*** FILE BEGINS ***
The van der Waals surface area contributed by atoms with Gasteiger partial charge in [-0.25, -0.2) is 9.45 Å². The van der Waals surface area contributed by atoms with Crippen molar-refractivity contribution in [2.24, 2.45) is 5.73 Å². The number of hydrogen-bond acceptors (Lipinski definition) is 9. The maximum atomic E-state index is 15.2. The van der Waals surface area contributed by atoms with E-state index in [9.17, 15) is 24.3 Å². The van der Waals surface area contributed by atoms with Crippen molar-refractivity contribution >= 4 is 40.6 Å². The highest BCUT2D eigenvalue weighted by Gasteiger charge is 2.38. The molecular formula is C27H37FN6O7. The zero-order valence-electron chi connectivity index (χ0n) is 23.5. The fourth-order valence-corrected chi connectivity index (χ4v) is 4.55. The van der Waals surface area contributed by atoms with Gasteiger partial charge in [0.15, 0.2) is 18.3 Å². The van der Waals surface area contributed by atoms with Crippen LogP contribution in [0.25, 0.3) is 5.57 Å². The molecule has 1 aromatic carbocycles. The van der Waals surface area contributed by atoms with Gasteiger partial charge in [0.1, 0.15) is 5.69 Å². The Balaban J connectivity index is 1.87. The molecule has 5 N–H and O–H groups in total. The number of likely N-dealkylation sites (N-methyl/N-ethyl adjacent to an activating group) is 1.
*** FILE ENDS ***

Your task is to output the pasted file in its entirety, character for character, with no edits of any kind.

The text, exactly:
The van der Waals surface area contributed by atoms with Gasteiger partial charge in [-0.25, -0.2) is 9.45 Å². The van der Waals surface area contributed by atoms with Crippen molar-refractivity contribution in [2.24, 2.45) is 5.73 Å². The number of hydrogen-bond acceptors (Lipinski definition) is 9. The maximum atomic E-state index is 15.2. The van der Waals surface area contributed by atoms with E-state index in [9.17, 15) is 24.3 Å². The van der Waals surface area contributed by atoms with Crippen molar-refractivity contribution >= 4 is 40.6 Å². The highest BCUT2D eigenvalue weighted by Gasteiger charge is 2.38. The molecular formula is C27H37FN6O7. The zero-order valence-electron chi connectivity index (χ0n) is 23.5. The fourth-order valence-corrected chi connectivity index (χ4v) is 4.55. The van der Waals surface area contributed by atoms with Gasteiger partial charge in [0.15, 0.2) is 18.3 Å². The van der Waals surface area contributed by atoms with Crippen LogP contribution in [0.25, 0.3) is 5.57 Å². The molecule has 1 aromatic carbocycles. The van der Waals surface area contributed by atoms with Gasteiger partial charge in [0.1, 0.15) is 5.69 Å². The Balaban J connectivity index is 1.87. The molecule has 5 N–H and O–H groups in total. The number of likely N-dealkylation sites (N-methyl/N-ethyl adjacent to an activating group) is 1.